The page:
The rising wealth of the top tier of earners seems to be inaugurating a new age of charitable giving. More than 150 billionaires from around the world have now signed Bill and Melinda Gates’ Giving Pledge, promising to donate at least half of their fortunes to charity. Others give money to hospitals, parks, or schools, renaming them in the process; in New York City, Lincoln Center’s Avery Fisher Hall is now known as David Geffen Hall, while the historic 42nd Street library is called the Steven A. Schwarzman Building.
Such grand philanthropic donations are visible and public-facing, but they distract from a broader pattern in charitable giving: As a group, the wealthy do donate more money overall, but as a proportion of earnings, many of them give less than those with far less wealth.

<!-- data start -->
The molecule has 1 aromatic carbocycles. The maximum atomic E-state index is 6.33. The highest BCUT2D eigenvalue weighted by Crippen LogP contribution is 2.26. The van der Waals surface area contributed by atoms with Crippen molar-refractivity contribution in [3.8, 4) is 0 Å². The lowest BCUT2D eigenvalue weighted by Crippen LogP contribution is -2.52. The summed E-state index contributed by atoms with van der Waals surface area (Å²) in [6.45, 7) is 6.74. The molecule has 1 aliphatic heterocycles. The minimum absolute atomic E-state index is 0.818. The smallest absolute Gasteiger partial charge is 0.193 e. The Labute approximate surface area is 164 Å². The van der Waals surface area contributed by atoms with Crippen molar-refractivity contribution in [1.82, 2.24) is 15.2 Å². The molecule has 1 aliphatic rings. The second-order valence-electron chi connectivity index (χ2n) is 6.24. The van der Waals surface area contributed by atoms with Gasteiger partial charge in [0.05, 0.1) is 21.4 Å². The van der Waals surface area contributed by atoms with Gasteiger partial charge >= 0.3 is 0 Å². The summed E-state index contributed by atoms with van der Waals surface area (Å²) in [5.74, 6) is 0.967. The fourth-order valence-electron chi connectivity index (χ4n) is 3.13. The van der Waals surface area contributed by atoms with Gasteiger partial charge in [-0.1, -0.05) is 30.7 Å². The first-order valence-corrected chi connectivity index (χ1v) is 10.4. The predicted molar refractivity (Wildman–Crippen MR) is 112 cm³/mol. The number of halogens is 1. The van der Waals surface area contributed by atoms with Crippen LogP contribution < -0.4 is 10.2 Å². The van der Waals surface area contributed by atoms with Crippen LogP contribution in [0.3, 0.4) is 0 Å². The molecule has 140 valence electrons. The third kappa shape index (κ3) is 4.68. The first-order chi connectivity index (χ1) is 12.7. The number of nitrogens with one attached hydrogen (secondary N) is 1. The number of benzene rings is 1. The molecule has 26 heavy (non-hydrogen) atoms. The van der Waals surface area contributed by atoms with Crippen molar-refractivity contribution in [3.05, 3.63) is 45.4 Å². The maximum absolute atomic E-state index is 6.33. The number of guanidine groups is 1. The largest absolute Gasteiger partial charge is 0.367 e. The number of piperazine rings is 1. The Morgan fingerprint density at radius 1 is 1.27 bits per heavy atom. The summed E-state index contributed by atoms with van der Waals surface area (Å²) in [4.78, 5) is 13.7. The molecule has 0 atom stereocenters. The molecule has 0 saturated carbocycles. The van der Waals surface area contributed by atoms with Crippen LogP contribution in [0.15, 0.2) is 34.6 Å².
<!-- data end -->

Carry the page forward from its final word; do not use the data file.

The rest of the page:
In a study published last year in the journal Psychological Science, for instance, Pia Dietze and Eric D. Knowles of New York University gave each of their subjects a pair of Google Glass and asked them to take a walk on a busy street. Using the technology to track people’s eye movements, the researchers discovered that their upper-income subjects spent significantly less time looking at other people in their field of vision.
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